What sort of impact can "The Crucible," a play written 50 years ago about a historical event that happened more than 300 years ago, have on today's audience?
"One of the big things about 'The Crucible' is that it's such a famous play, but once you get into it, it's very immediate," said Mike Manfred of Altoona. "The emotions are very strong, but there's also that element of political intrigue."
Manfred is directing Altoona Community Theatre's "The Crucible," which opens at 7:30 p.m. Thursday at the Mishler Theatre in downtown Altoona. The show will also be presented at 7:30 p.m. Feb. 14 and 15 and 2 p.m. Feb. 16.
Mirror photo by Gary M. Baranec
John Proctor (Jorden Heitkamp) and Abigail Williams (Alice Oswald) share a tender moment before their affair ends.
"The Crucible" is playwright Arthur Miller's 1953 play dramatizing the Salem Witch Trials. The film's initial Broadway run earned a Tony for best play.
During the Salem, Mass., trials of 1692 and 1693, young girls - led by Abigail Williams and her cousin, Betty Parris, the town reverend's daughter - began accusing Salem residents of witchcraft. Williams, eager to get even with farmer John Proctor, her former lover, eventually accused his wife, Elizabeth Proctor, of witchcraft.
When Proctor stepped up to defend his wife and cast doubt on the girls' accusations, the girls accused him of witchcraft, as well. Much of the show's action - in the town and in a third act set in a courtroom - comes from the conflict between the accusing girls, those accused and the rest of the town's residents.
If you go
What: "The Crucible," presented by Altoona Community Theatre
When: 7:30 p.m. Thursday, Feb. 14 and Feb. 15 and 2 p.m. Feb. 16
Where: Mishler Theatre, Altoona
Tickets: $13 to $20, available at the theater box office and online at www.mishlertheatre.org
"I've seen the show several times, but several directors don't get the point of the show," Manfred said. "It's not about witchcraft; it's about the town and the relationships. ... We're pushing some of the relationships to the breaking point, to see how far we can go."
The play's central relationship is the one between John Proctor (played by Jorden Heitkamp) and Abigail, the 17-year-old former maid of the Proctor family. Abigail was fired by Elizabeth Proctor when her husband's affair with the servant was discovered. It is the girl's attempt to perform "love spells" with her friends that starts rumors of witchcraft in Salem.
Abigail is a complex role, tackled in this production by Alice Oswald, 21, of Altoona. Oswald is making her first appearance in a lead role for ACT after working in a primarily backstage role in the past.
The Penn State Altoona student was drawn to what she calls a "very manipulative" and "very strong" character.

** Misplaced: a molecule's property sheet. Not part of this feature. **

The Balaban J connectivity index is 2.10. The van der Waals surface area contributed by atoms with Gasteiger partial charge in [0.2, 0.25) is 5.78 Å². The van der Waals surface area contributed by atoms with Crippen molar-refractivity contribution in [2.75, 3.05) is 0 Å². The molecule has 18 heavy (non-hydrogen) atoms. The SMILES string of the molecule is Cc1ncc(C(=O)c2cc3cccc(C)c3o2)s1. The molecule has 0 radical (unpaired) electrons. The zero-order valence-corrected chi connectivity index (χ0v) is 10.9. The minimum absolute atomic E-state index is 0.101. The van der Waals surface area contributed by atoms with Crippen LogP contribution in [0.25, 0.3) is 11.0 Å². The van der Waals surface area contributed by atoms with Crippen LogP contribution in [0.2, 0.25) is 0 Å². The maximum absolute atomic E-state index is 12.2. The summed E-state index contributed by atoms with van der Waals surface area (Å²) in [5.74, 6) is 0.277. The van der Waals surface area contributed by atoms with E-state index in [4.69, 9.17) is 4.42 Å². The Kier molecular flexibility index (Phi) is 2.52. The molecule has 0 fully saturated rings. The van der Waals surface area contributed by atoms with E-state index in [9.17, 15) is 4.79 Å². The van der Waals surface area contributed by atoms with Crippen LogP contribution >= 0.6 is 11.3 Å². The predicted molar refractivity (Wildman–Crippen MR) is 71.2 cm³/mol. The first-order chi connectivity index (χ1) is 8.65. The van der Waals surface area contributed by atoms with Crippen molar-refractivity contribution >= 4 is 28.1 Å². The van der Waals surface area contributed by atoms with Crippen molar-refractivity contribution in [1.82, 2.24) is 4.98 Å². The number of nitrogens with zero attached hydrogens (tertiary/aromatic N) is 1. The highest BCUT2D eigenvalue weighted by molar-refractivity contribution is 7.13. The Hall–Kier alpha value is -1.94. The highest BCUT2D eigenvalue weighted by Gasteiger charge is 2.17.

"I wouldn't necessarily say that I can relate to her... but I think anyone at that age can relate to lying to get out of trouble," Oswald said.
Playing the show's obvious villain in such a heavy drama can be difficult, though, she said.
"Even though she's kind of a difficult character - and the show is kind of dark - the reward of giving a good show is worth it," she said. "I have a good cast to - even if I'm down and in a dark place - I have a great cast to pull me out of it.
"I think to an extent it can be difficult to live in that kind of moment."
"It's a difficult show, in that the emotions are high almost the whole time throughout the show," he said. "To make sure you're building that and not plateauing, is really difficult."
Adding to the drama is the element of witchcraft, always one of the play's most controversial aspects.
"The show itself, the emotions these people feel, it's really the same as any other courtroom drama," Manfred said. "But when you add in the witchcraft, it adds a whole new dimension.
"One of the reasons I wanted to do the show is because it was challenging. I said to the crew when we began, 'This will probably be the most challenging show any of us has ever done.'"
Helping the task is a large cast - 21 people - who are all passionate about the show. The show also includes several ACT rookies, Manfred said.
"They're all doing a great job," he explained. "It's really an ensemble show. There's really only a few moments that are just one character talking to another character."
Manfred is excited about how the play will be seen in this area.
"There's a strong interest in the community about it," he said. "And I'm excited about it. I like that ACT is still doing controversial works. ... It says a lot about the artistic integrity of our company that we're willing to do works like this."
Oswald also thinks the audience will enjoy the production, despite its subject matter.
"I'm hoping that they're going to be somewhat shocked and maybe at times a little taken aback, but in the end I hope that they're going to learn things," she said. "We're not doing the show purely for shock value."
Mirror Staff Writer Keith Frederick is at 946-7466.